Spike TV held its sixth annual Video Game Awards show in Culver City, California last night, honoring the biggest, best and brightest the game industry had to offer in 2008. Oh, did we say "honoring"?
That may be too generous of a verb to bestow upon what Spike TV did for the gaming industry, but the general consensus is that the network is getting better at providing its viewership a show less despised by the so-called "hardcore gamer." In fact, the show may speak as directly to them as anything currently broadcasting on prime time, providing plenty of flash, pomp and fully painted ladies to keep short attention spans focused between game award announcements.
Consider me, at least, mostly entertained during the Spike VGAs and not just for the mostly free booze provided by the host bar.
Despite ultimately feeling like we were enjoying a two-hour long commercial — one that suffered from actual commercial breaks and awkward appearances by Kevin James — it was a tightly produced show, packed with exclusive reveals and videos.
We heard some grumbling from other attendees that those first-look trailers for games like Uncharted 2: Among Thieves and God Of War III were frustratingly brief, but those tiny snippets were certainly in line with the strobing fireworks and booming musical numbers.
Spike's also giving developers some of the best face time cable TV provides, giving the people who make the games an opportunity to thank their mothers and QA testers in front of hundreds of thousands of people.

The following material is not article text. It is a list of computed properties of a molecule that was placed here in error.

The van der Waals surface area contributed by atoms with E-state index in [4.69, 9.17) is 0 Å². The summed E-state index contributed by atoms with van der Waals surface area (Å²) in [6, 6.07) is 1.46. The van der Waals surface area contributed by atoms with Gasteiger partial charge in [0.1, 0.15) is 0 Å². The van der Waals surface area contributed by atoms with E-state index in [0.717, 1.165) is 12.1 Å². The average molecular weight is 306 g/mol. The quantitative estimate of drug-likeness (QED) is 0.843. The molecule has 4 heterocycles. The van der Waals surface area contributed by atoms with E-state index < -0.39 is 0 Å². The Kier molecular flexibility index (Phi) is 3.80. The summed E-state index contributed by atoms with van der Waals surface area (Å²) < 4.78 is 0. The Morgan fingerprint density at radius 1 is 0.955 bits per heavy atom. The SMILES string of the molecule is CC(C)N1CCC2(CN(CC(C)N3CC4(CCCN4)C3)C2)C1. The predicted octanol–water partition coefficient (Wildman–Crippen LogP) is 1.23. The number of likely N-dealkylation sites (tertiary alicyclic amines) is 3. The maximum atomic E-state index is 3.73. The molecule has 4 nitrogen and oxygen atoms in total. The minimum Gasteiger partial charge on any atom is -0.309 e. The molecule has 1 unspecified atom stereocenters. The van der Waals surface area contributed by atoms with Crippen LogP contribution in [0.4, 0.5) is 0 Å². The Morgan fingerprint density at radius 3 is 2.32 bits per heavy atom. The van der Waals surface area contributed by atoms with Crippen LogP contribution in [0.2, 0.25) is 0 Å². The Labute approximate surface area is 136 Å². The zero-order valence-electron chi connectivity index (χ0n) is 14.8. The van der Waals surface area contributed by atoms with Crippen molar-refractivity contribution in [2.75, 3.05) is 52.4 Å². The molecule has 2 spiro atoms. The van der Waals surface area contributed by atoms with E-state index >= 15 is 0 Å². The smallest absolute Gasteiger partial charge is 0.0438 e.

Sure, any award "fueled by Dew" is bound to be giggled at — we're sort of glad Braid didn't win that one for awkwardness' sake — but the exposure that those independently produced games will hopefully give each a chance to be experience by gamers who aren't as annoyed about soft drink-sponsored kudos.
While we opted to pass on the red carpet crawl, I'd have to say that this year's celebrity appearances were possibly the most appropriate of any show so far. Keifer Sutherland, Mike Tyson, Tony Hawk and host Jack Black are appearing in some of 2008 and 2009's more prominent games, some of which we genuinely hope benefit from their Hollywood endorsements.
Yes, the show still has room to grow and mature. It could stand to drop some of its musical acts in favor of more actual game related content, though the prominence of Rock Band and Guitar Hero make it harder to argue against those marketing attempts. We'd like more exclusive, longer game reveals, which are well-timed for the mid-holiday shopping crunch. And we'd make sure Neil Patrick Harris always has a back up cue card in hand, but that's nitpicking.
And we'd have Jack Black back again. He brought with him great comedic energy and — dare I say it — a little bit of genuine identity to the program. Not to mention the longest chant of "Tim Freakin' Schafer! Tim Freakin' Schafer!" ever in TV history.
The night's winners, while safe and generally predictable, aren't as undeserving or controversial as we've seen in years past. The voting process could stand to use some refining, but many of the year's best titles were given a chance to shine. Hopefully, any rights wronged during the VGAs will be remedied when the DICE Annual Interactive Achievement Awards roll around next year, when nothing will be fueled by Dew.